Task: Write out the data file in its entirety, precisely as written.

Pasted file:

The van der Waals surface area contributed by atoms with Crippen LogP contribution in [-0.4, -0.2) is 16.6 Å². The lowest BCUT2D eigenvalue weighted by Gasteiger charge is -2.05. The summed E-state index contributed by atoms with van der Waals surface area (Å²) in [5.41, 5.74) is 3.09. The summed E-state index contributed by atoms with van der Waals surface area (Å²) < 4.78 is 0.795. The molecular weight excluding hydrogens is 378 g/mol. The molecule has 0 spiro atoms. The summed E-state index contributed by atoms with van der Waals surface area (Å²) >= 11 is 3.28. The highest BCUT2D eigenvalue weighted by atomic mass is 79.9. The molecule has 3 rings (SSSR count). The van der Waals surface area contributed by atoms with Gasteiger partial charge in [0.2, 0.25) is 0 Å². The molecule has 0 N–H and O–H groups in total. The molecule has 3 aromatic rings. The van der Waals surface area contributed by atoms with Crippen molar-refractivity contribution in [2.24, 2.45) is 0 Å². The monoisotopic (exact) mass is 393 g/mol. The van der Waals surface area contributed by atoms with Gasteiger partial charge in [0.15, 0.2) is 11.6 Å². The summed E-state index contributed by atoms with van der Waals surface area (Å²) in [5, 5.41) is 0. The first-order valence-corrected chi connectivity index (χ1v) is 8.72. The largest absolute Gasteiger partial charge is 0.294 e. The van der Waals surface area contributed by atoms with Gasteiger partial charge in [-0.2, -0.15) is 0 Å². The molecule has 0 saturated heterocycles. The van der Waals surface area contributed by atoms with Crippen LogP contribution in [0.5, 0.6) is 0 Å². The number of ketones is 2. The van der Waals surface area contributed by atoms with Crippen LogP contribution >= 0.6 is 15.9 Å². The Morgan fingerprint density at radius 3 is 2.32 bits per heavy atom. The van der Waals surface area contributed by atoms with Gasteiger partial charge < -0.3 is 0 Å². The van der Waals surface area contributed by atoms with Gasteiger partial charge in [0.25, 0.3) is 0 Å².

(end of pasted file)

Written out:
The van der Waals surface area contributed by atoms with Crippen LogP contribution in [-0.4, -0.2) is 16.6 Å². The lowest BCUT2D eigenvalue weighted by Gasteiger charge is -2.05. The summed E-state index contributed by atoms with van der Waals surface area (Å²) in [5.41, 5.74) is 3.09. The summed E-state index contributed by atoms with van der Waals surface area (Å²) < 4.78 is 0.795. The molecular weight excluding hydrogens is 378 g/mol. The molecule has 0 spiro atoms. The summed E-state index contributed by atoms with van der Waals surface area (Å²) >= 11 is 3.28. The highest BCUT2D eigenvalue weighted by atomic mass is 79.9. The molecule has 3 rings (SSSR count). The van der Waals surface area contributed by atoms with Gasteiger partial charge in [0.2, 0.25) is 0 Å². The molecule has 0 N–H and O–H groups in total. The molecule has 3 aromatic rings. The van der Waals surface area contributed by atoms with Crippen molar-refractivity contribution in [2.24, 2.45) is 0 Å². The monoisotopic (exact) mass is 393 g/mol. The van der Waals surface area contributed by atoms with Gasteiger partial charge in [0.15, 0.2) is 11.6 Å². The summed E-state index contributed by atoms with van der Waals surface area (Å²) in [5, 5.41) is 0. The first-order valence-corrected chi connectivity index (χ1v) is 8.72. The largest absolute Gasteiger partial charge is 0.294 e. The van der Waals surface area contributed by atoms with Gasteiger partial charge in [-0.2, -0.15) is 0 Å². The molecule has 0 saturated heterocycles. The van der Waals surface area contributed by atoms with Crippen LogP contribution in [0.5, 0.6) is 0 Å². The number of ketones is 2. The van der Waals surface area contributed by atoms with Crippen LogP contribution >= 0.6 is 15.9 Å². The Morgan fingerprint density at radius 3 is 2.32 bits per heavy atom. The van der Waals surface area contributed by atoms with Gasteiger partial charge < -0.3 is 0 Å². The van der Waals surface area contributed by atoms with Gasteiger partial charge in [0.25, 0.3) is 0 Å².